By creating a culture where employees feel supported, regardless of the reason they are struggling, they will feel able to discuss their challenges with their manager. These conversations can then explore those challenges and how they can work together to help the individual overcome or manage them as much as possible. Such a culture would improve performance across the board, as well as helping to reduce the stigma of both neurodivergence and mental ill-health issues.
Unfortunately, in many organisations’ employees don’t feel that they are supported in this way and are reluctant to open up about difficulties they are facing for fear of being seen as unable to do their job or facing disciplinary action.
Get to know your employees
While it is crucial that there is a greater awareness around neurodivergent conditions, assumptions should not be made. Just because you know one person who has a neurodivergent condition doesn’t mean that you know how that condition affects other individuals. When a condition has been diagnosed the individual should be asked about what they struggle with and what support they feel would be appropriate.
Spending the time getting to know all of your team enables you to discover their strengths when they are more productive, and their optimum environments will allow you to consider what you can do to support all of your team and help them improve their performance.
While there may be a requirement under the Equality Act 2010 to make reasonable adjustments for those with a disability, many adjustments that are considered reasonable cost very little, if anything. Therefore, if they can also help others to improve their performance, surely it makes commercial sense to do so.
Consider your management approach
Part of being an effective manager is adapting your style, and it is no different when it comes to managing individuals with neurodivergent conditions.
While research shows that giving positive and regular feedback is beneficial to all employees, doing so can be particularly relevant for those with a neurodivergent condition, particularly where their confidence may be low due to previous negative experiences.
When it comes to delegation and assignment of tasks, you may need to provide information in a different format to the way you find preferable. For example, some people may require written instructions, as opposed to verbal, to enable them to digest the information in their own time. Often those with ASD will need clear instructions and unambiguous instructions. Most importantly, encourage feedback from employees to ensure you are continually improving the way you support them. Don’t make assumptions or try to second-guess how you can support people, ask them and continuously seek feedback on the support you are providing and what more you can be doing.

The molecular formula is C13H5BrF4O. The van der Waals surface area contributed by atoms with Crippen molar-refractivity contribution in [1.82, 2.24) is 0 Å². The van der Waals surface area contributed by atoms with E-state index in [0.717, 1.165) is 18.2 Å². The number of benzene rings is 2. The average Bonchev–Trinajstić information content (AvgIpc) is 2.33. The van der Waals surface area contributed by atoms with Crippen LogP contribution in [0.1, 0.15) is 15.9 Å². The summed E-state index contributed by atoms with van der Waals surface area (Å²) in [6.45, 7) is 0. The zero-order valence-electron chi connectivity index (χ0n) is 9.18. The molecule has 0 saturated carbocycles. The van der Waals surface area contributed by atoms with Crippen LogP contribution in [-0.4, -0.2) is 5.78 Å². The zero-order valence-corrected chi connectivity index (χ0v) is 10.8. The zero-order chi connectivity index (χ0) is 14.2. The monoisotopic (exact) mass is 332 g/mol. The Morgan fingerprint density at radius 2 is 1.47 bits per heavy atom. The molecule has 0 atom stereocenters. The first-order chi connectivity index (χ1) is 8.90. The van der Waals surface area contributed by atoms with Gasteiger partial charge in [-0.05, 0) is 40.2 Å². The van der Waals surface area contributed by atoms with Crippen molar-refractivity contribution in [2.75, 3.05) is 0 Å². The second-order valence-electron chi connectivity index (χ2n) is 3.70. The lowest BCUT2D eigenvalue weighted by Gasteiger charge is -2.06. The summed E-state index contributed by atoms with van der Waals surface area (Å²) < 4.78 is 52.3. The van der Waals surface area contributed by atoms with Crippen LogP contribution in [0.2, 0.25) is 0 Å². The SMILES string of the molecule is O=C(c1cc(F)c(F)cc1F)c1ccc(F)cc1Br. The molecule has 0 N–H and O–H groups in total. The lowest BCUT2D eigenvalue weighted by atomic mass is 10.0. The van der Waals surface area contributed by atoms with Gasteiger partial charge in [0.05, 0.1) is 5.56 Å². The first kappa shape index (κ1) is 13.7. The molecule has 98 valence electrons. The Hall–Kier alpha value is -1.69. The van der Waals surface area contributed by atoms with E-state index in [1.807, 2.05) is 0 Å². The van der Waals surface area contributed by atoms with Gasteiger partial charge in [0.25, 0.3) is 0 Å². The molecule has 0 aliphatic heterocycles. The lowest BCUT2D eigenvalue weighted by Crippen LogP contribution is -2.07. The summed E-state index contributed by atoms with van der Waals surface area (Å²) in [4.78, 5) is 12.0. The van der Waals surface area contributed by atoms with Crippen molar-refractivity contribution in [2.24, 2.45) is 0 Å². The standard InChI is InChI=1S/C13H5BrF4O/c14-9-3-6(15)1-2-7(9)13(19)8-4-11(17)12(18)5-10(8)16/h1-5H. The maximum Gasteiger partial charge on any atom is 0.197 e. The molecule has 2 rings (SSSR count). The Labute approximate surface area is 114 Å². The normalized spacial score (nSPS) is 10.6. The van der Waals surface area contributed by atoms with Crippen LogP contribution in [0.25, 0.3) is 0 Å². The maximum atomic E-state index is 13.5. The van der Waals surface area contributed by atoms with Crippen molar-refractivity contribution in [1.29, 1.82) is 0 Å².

For further information on neurodivergence take a look at the CIPD’s Neurodiversity at Work report.
Gemma is the Managing Director of Delphinium, supporting organisations to develop good managers into great leaders across a range of industries.
Follow Gemma on Twitter @GemmaRolstone
Could you support our campaign?
The CIPD Manchester Branch campaign will include Twitter chats, some podcasts as well as a blog series. The blogs have been written by a range of people, from within the HR and L&D world as well as outside. Some are from a personal perspective of being neurodivergent and others from neurotypical people. We are very grateful for people’s contributions in helping us explore how we can support neurodivergence in our organisations, and help us to step-up the pace of change and inclusion.
If you would like to contribute a blog and share your personal experience or that of your organisation, please get in touch.
We look forward to your reading, listening and contributing to this campaign. Please leave us your comments below and don’t hesitate to share this article with your networks. Together we can make a difference by raising awareness.
View our previous post in our series Responding to neurodiversity among customers and employees